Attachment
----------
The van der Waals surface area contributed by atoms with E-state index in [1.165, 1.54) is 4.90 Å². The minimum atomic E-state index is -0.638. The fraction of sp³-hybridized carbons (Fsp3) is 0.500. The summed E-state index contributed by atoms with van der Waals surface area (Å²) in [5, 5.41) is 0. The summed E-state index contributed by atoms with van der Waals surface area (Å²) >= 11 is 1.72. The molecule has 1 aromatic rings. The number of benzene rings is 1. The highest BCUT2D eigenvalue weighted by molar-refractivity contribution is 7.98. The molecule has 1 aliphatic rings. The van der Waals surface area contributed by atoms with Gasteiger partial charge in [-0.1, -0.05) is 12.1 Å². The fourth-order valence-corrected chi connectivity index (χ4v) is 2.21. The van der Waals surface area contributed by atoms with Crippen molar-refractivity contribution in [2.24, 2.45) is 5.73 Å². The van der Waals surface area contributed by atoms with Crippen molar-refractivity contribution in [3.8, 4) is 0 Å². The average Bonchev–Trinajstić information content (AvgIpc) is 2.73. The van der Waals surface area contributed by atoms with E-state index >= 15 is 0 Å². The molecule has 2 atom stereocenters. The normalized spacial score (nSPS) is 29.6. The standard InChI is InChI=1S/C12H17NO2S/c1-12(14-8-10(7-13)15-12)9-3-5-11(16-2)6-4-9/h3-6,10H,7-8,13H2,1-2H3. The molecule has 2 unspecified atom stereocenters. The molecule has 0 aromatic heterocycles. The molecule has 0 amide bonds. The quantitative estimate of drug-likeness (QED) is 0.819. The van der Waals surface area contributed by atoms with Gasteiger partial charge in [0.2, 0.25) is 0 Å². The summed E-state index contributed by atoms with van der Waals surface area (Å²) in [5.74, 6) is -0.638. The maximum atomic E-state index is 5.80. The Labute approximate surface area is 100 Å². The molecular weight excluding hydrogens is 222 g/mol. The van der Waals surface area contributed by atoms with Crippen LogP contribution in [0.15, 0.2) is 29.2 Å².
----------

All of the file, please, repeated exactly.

The van der Waals surface area contributed by atoms with E-state index in [1.165, 1.54) is 4.90 Å². The minimum atomic E-state index is -0.638. The fraction of sp³-hybridized carbons (Fsp3) is 0.500. The summed E-state index contributed by atoms with van der Waals surface area (Å²) in [5, 5.41) is 0. The summed E-state index contributed by atoms with van der Waals surface area (Å²) >= 11 is 1.72. The molecule has 1 aromatic rings. The number of benzene rings is 1. The highest BCUT2D eigenvalue weighted by molar-refractivity contribution is 7.98. The molecule has 1 aliphatic rings. The van der Waals surface area contributed by atoms with Gasteiger partial charge in [-0.1, -0.05) is 12.1 Å². The fourth-order valence-corrected chi connectivity index (χ4v) is 2.21. The van der Waals surface area contributed by atoms with Crippen molar-refractivity contribution in [2.24, 2.45) is 5.73 Å². The van der Waals surface area contributed by atoms with Crippen molar-refractivity contribution in [3.8, 4) is 0 Å². The average Bonchev–Trinajstić information content (AvgIpc) is 2.73. The van der Waals surface area contributed by atoms with E-state index >= 15 is 0 Å². The molecule has 2 atom stereocenters. The normalized spacial score (nSPS) is 29.6. The standard InChI is InChI=1S/C12H17NO2S/c1-12(14-8-10(7-13)15-12)9-3-5-11(16-2)6-4-9/h3-6,10H,7-8,13H2,1-2H3. The molecule has 2 unspecified atom stereocenters. The molecule has 0 aromatic heterocycles. The molecule has 0 amide bonds. The quantitative estimate of drug-likeness (QED) is 0.819. The van der Waals surface area contributed by atoms with Gasteiger partial charge in [0.2, 0.25) is 0 Å². The summed E-state index contributed by atoms with van der Waals surface area (Å²) in [5.74, 6) is -0.638. The maximum atomic E-state index is 5.80. The Labute approximate surface area is 100 Å². The molecular weight excluding hydrogens is 222 g/mol. The van der Waals surface area contributed by atoms with Crippen LogP contribution in [0.15, 0.2) is 29.2 Å².